Noise is an important enemy of concentration, both for learning and working. This new study shows the latter again.
From the press release:
Researchers at Chalmers’ Division of Applied Acoustics have conducted a laboratory study in which test subjects took concentration tests while being exposed to background traffic noise. The subjects were asked to look at a computer screen and react to certain letters, then to assess their perceived workload afterwards. The study shows that the subjects had significantly poorer results on the performance test, and also felt that the task was more difficult to carry out, with traffic noise in the background.
“What is unique about our study is that we were able to demonstrate a decline in performance at noise levels as low as 40 dB, which corresponds to the regular noise level in an office environment or a kitchen,” says Leon Müller, Doctoral student at the Division of Applied Acoustics in the Department of Architecture and Civil Engineering.
The background noise consisted of two audio sequences simulating trucks passing by at a distance of ten and fifty metres. Both sequences were normalised to the same total indoor level of 40 dB.
“The audio sequence simulating the closer passages, where the sound changes significantly as the vehicle passes by, was usually the one that bothered the test subjects the most,” Müller says. “This could be because traffic that is further away is perceived as a more constant drone.”
Housing is built closer to roads now
The new results emphasise an already problematic situation of negative impact on health and job performance due to traffic noise. In recent years, the distance between roads and newly built housing in Swedish cities has been allowed to shrink — a trend that can also be seen internationally.
Put somewhat simplistically, the Swedish regulations for where construction is permitted are based on the average outdoor noise level over a 24-hour period — meaning that they do not take individual pass-bys into account. In addition, current regulations do not cover the peaks of low-frequency noise indoors, which is difficult to avoid and is, according to research, more disruptive and therefore more impacting on human health.
In one study modelling low-frequency noise, Jens Forssén, Professor of applied acoustics at Chalmers, showed that such noise is primarily generated by heavy traffic at low speeds, and is difficult to shut out even with well-insulated windows and buildings that comply with all the construction norms and guidelines for sound insulation.
Reduced vehicle speed can increase the noise exposure indoors
“The calculations for different types of facades show that it is difficult to achieve ideal indoor sound environments near heavily trafficked roads,” Forssén says. “Reducing speeds is not a solution, as our calculations show that the indoor noise exposure can even increase at lower speeds.”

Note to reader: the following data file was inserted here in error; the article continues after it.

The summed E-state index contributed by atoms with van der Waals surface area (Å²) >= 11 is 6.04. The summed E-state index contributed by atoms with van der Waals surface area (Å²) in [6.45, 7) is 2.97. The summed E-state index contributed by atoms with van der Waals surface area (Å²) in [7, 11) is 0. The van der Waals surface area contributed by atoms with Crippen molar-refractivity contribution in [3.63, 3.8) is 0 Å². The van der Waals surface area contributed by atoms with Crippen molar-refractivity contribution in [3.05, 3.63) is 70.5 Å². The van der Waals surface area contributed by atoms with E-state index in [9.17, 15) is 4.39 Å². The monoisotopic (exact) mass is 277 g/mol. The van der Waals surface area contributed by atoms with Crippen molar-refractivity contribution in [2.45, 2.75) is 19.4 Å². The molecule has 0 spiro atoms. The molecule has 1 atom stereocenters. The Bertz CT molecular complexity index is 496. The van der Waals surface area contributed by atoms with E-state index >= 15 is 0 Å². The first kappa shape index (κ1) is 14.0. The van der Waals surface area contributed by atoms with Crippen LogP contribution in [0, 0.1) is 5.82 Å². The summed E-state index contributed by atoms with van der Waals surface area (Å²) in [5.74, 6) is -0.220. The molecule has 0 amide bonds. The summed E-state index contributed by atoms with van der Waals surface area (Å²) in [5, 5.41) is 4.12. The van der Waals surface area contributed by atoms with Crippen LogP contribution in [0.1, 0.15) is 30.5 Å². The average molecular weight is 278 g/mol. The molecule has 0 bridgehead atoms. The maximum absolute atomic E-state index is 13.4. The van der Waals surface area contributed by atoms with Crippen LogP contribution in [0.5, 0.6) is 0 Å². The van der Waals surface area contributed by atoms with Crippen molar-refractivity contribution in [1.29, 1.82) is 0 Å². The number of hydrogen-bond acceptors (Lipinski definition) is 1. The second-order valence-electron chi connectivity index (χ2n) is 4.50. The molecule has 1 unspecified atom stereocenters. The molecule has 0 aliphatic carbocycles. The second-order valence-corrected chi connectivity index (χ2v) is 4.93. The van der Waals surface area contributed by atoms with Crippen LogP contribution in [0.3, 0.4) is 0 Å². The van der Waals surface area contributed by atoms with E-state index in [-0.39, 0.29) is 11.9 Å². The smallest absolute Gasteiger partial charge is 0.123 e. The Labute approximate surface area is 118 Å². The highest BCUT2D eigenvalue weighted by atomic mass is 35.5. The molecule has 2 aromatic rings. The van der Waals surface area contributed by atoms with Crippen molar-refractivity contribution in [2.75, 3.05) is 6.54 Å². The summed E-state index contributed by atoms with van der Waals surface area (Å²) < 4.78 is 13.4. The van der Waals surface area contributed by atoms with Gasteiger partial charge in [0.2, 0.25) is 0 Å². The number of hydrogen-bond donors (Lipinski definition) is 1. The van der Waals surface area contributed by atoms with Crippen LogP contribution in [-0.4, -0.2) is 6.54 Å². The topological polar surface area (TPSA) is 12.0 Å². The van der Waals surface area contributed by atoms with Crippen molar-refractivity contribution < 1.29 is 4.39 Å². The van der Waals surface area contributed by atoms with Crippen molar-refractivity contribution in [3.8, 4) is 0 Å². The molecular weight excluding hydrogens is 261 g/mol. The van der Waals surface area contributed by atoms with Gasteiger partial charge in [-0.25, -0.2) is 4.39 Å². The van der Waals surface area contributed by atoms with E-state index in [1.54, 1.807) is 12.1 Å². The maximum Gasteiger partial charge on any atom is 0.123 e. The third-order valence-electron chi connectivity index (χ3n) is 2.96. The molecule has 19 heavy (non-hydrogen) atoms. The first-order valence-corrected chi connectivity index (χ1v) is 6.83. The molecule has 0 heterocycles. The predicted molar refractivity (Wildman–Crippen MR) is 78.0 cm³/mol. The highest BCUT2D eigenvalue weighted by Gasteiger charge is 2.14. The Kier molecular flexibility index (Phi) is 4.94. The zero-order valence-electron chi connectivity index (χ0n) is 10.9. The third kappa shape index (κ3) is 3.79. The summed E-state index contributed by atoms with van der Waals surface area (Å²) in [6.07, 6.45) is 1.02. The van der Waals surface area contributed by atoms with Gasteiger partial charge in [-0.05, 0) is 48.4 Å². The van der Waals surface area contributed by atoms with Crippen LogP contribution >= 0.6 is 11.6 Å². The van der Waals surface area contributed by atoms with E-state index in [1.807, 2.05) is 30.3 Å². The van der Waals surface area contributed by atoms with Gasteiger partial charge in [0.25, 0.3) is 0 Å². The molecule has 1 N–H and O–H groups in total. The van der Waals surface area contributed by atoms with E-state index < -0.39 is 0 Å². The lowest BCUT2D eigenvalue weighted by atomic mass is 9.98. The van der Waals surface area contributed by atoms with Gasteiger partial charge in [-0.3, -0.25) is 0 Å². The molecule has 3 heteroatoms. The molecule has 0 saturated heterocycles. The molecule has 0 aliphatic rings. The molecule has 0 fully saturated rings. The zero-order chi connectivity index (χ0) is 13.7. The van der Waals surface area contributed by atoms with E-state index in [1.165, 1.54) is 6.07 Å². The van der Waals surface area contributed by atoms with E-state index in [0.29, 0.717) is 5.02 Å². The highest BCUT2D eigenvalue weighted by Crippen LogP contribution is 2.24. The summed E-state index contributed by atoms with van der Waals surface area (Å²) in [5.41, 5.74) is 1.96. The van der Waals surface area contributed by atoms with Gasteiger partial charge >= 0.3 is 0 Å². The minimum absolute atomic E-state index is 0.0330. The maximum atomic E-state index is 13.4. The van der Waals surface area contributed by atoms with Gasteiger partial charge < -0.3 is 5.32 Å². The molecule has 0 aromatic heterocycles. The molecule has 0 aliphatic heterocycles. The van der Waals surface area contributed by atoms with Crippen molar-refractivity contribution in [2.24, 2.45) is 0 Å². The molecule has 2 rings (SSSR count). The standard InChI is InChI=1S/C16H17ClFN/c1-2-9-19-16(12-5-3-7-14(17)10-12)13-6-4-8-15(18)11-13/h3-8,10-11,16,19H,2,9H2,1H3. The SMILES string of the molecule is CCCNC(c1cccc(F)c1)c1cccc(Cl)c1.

Further, Forssén says that noise and the sound environment are a factor that is often considered too late in the planning process, and that there are advantages that could be achieved if adjustments were made in order to better utilise the space in terms of noise pollution.
The researchers also agree that the most effective solution would be to avoid urban densification in areas where traffic noise would have too great an impact on health and wellbeing.
Abstract of the first study:
Urbanization leads to an increased demand for urban housing, which can be met by building dwellings closer to streets. Regulations often limit equivalent sound pressure levels which do not account for changes in time structure that occur when decreasing the road distance. This study investigates the effect of such temporal changes on subjective workload and cognitive performance. A group of 42 participants performed a continuous performance test as well as a NASA-TLX workload test under three different sound conditions, i.e., close traffic, far traffic, both with the same equivalent sound pressure level of LAeq≈40�Aeq≈40 dB, and silence. Additionally, participants answered a questionnaire regarding their preferred acoustic environment for concentrated working. Significant effects of the sound condition on the multivariate workload results as well as on the number of commission errors in the continuous performance test were found. Post hoc tests showed no significant differences between the two noise conditions, but there were significant differences between noise and silence. This indicates that moderate traffic noise levels can influence cognitive performance and perceived workload. If there is a difference in the human response to road traffic noise with constant LAeq�Aeq but different time structures, the used methods are not suitable to detect them.
Abstract of the second paper:
Indoor low-frequency noise levels due to road traffic has been modelled for facade examples consisting of a lightweight steel facade, a concrete facade and two types of windows. Possible audibility of heavy vehicles passing by has been investigated as well as the dependence of the exposure level on driving speed and distance to road. The results show that pass-by events may be audible at low frequencies for cases complying with building standards and noise guideline values exemplified by Swedish regulation. Moreover, the A-weighted levels may be dominated by low frequency noise, and the frequency of occurrence of pass-by traffic noise events may be sufficiently high to create disturbance for typical traffic situations. Furthermore, it is shown that the contribution of pass-by events to the equivalent level indoors may increase when the driving speed is lowered.
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